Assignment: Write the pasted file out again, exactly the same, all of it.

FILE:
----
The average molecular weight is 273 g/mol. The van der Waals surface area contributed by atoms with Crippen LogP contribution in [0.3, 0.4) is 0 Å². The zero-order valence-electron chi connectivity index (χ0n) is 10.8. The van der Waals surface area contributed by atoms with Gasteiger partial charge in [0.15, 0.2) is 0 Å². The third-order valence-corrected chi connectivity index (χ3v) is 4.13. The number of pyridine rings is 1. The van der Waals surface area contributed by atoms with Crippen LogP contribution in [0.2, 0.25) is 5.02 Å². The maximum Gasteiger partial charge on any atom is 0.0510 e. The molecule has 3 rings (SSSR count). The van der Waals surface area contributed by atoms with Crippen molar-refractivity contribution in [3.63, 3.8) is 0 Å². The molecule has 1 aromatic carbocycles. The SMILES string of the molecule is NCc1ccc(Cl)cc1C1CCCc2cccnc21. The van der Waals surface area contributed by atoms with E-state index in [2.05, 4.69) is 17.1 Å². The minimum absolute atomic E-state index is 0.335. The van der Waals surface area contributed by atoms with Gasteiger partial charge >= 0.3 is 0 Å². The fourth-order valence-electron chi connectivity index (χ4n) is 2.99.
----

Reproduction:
The average molecular weight is 273 g/mol. The van der Waals surface area contributed by atoms with Crippen LogP contribution in [0.3, 0.4) is 0 Å². The zero-order valence-electron chi connectivity index (χ0n) is 10.8. The van der Waals surface area contributed by atoms with Gasteiger partial charge in [0.15, 0.2) is 0 Å². The third-order valence-corrected chi connectivity index (χ3v) is 4.13. The number of pyridine rings is 1. The van der Waals surface area contributed by atoms with Crippen LogP contribution in [0.2, 0.25) is 5.02 Å². The maximum Gasteiger partial charge on any atom is 0.0510 e. The molecule has 3 rings (SSSR count). The van der Waals surface area contributed by atoms with Crippen molar-refractivity contribution in [3.63, 3.8) is 0 Å². The molecule has 1 aromatic carbocycles. The SMILES string of the molecule is NCc1ccc(Cl)cc1C1CCCc2cccnc21. The van der Waals surface area contributed by atoms with E-state index in [2.05, 4.69) is 17.1 Å². The minimum absolute atomic E-state index is 0.335. The van der Waals surface area contributed by atoms with Gasteiger partial charge >= 0.3 is 0 Å². The fourth-order valence-electron chi connectivity index (χ4n) is 2.99.